Letter

Scope and Content

From D. Kennedy at Forton[?] Vicarage, Maidstone to Mary Fletcher. Time and distance cannot separate those who are ‘living branches [unreadable word] unto Christ the true vine’. Kennedy is ever mindful of the many Christian acts of kindness that he received at her hands in his days of adversity – trials of no ordinary nature in which he was supported by God’s arm.

‘When in official duties I read the passage [officiating at Anglican worship] – O what great adversity hast thou shown me, but now thou comfortest me on every side, it is with difficulty I proceed…’

‘For 14 years, I have had the comfort of a helper to my faith, o joy – God has most latterly fulfilled on his providences, his most generous promises…’ Spiritual matters are further discussed in detail.

Fletcher’s friendship when he lived near Leytonstone is often the subject of his meditation and he never hears mention of her name without a pleasing emotion in his heart.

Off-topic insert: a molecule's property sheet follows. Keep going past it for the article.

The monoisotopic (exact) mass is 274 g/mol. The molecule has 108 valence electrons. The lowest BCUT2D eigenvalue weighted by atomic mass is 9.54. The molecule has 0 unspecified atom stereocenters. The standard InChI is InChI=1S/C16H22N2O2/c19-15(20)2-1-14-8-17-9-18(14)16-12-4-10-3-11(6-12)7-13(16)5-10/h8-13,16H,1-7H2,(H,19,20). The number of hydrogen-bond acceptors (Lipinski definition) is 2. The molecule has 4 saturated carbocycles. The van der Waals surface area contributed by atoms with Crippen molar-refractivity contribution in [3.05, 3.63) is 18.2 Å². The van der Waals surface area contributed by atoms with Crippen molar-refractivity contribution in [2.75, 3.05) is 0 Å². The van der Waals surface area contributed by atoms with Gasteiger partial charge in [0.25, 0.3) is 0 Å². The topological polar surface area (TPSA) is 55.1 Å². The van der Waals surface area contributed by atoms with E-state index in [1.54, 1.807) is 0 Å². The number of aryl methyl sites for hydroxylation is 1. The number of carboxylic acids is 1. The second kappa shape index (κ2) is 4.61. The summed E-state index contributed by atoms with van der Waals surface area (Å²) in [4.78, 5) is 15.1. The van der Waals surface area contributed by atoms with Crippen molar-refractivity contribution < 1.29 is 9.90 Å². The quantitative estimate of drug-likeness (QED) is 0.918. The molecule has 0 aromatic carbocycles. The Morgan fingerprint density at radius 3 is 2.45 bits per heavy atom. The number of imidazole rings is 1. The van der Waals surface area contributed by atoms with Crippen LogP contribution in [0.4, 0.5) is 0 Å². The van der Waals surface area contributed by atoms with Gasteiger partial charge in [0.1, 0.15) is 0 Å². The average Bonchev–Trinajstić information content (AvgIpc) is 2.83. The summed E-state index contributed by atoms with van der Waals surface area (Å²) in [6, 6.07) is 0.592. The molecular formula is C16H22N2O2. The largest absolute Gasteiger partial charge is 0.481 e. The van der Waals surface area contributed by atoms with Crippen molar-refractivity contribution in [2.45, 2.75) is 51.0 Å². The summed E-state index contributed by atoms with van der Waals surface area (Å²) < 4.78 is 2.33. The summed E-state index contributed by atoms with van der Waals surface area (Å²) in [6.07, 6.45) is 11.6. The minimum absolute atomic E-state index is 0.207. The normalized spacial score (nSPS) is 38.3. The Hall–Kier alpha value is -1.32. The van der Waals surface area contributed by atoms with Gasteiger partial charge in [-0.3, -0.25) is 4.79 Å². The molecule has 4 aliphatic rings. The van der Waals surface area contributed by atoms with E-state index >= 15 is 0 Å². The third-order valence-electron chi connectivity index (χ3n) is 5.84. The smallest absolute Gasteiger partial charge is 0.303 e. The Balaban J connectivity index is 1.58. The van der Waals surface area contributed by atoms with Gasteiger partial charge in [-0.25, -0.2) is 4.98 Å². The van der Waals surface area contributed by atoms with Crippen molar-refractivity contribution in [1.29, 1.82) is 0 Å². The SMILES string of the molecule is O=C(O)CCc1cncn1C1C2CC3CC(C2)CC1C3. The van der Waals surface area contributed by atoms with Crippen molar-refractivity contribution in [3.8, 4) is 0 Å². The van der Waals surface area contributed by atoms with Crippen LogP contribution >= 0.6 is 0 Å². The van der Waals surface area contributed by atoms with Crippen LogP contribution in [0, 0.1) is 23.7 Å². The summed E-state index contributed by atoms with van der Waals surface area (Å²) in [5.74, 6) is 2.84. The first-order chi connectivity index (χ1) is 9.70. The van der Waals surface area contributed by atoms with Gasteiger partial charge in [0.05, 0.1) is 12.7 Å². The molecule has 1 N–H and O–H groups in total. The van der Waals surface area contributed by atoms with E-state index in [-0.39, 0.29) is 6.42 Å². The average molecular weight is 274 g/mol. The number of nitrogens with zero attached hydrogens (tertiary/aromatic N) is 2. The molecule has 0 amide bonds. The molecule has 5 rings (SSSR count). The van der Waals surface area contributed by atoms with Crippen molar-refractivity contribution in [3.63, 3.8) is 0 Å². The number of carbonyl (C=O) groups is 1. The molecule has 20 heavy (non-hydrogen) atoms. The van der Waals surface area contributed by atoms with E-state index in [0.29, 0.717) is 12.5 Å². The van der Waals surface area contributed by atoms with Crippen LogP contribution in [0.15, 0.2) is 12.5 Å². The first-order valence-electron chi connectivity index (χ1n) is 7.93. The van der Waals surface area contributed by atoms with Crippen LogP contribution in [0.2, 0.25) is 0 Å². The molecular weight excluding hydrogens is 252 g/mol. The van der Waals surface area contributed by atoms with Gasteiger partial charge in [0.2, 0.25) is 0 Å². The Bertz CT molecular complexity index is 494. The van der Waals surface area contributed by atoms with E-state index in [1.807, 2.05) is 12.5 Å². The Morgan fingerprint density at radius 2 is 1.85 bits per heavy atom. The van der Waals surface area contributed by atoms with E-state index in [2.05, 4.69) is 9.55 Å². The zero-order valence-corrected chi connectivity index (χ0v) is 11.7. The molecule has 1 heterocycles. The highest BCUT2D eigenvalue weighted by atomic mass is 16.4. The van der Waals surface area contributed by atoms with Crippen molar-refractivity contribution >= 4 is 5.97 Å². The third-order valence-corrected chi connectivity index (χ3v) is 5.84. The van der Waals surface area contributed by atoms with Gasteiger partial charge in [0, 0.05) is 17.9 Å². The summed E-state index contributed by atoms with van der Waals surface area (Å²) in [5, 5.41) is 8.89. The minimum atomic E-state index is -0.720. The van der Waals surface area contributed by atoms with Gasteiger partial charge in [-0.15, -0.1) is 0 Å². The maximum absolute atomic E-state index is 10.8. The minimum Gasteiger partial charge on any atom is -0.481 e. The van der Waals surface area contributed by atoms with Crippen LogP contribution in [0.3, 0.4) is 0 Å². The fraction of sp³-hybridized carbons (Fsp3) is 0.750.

In the days of his worldly prosperity, he has not been without trouble from his family, but he was given strength equal to the burden. In his ministry, he trusts that he has not laboured in vain but his situation as a parish clergyman has been very peculiar and ‘my perplexities understood by none but him to whom all hearts are open…’ While many of his Christian friends have supposed that he has had every help and no hinderance, the opposite is in fact true. His dear wife has supported him with her prayers and by some providential changes, his difficulties are much lessened. ‘Advancing far to my fourscore years’, he must consider that he is now approaching the end of his life – ‘in the performance of duty there is a reward’.

In his connexion with dear Mr [John] Wesley, he has reason to believe that he was made very useful in the society although by some extraordinary ‘providences’ he was removed from that connexion.